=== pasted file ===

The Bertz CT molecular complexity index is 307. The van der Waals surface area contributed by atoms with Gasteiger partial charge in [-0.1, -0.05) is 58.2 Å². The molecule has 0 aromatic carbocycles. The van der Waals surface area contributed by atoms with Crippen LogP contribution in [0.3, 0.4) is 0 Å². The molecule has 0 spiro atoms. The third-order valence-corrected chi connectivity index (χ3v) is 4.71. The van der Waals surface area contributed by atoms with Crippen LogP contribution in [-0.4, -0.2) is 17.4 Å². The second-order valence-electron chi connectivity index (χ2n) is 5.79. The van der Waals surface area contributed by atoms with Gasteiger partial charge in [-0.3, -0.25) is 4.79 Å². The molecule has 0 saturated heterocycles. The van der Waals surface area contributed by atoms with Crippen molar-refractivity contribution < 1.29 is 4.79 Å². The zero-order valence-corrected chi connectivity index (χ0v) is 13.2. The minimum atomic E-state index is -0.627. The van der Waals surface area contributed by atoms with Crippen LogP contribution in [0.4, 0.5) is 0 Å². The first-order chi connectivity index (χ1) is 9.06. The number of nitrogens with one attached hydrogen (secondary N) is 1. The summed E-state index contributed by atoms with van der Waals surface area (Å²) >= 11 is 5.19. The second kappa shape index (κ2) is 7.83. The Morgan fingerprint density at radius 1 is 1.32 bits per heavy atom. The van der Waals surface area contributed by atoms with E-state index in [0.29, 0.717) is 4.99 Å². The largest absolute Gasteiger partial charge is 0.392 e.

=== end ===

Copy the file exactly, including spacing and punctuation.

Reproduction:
The Bertz CT molecular complexity index is 307. The van der Waals surface area contributed by atoms with Gasteiger partial charge in [-0.1, -0.05) is 58.2 Å². The molecule has 0 aromatic carbocycles. The van der Waals surface area contributed by atoms with Crippen LogP contribution in [0.3, 0.4) is 0 Å². The molecule has 0 spiro atoms. The third-order valence-corrected chi connectivity index (χ3v) is 4.71. The van der Waals surface area contributed by atoms with Crippen LogP contribution in [-0.4, -0.2) is 17.4 Å². The second-order valence-electron chi connectivity index (χ2n) is 5.79. The van der Waals surface area contributed by atoms with Gasteiger partial charge in [-0.3, -0.25) is 4.79 Å². The molecule has 0 saturated heterocycles. The van der Waals surface area contributed by atoms with Crippen molar-refractivity contribution < 1.29 is 4.79 Å². The zero-order valence-corrected chi connectivity index (χ0v) is 13.2. The minimum atomic E-state index is -0.627. The van der Waals surface area contributed by atoms with Crippen LogP contribution in [0.4, 0.5) is 0 Å². The first-order chi connectivity index (χ1) is 9.06. The number of nitrogens with one attached hydrogen (secondary N) is 1. The summed E-state index contributed by atoms with van der Waals surface area (Å²) >= 11 is 5.19. The second kappa shape index (κ2) is 7.83. The Morgan fingerprint density at radius 1 is 1.32 bits per heavy atom. The van der Waals surface area contributed by atoms with E-state index in [0.29, 0.717) is 4.99 Å². The largest absolute Gasteiger partial charge is 0.392 e.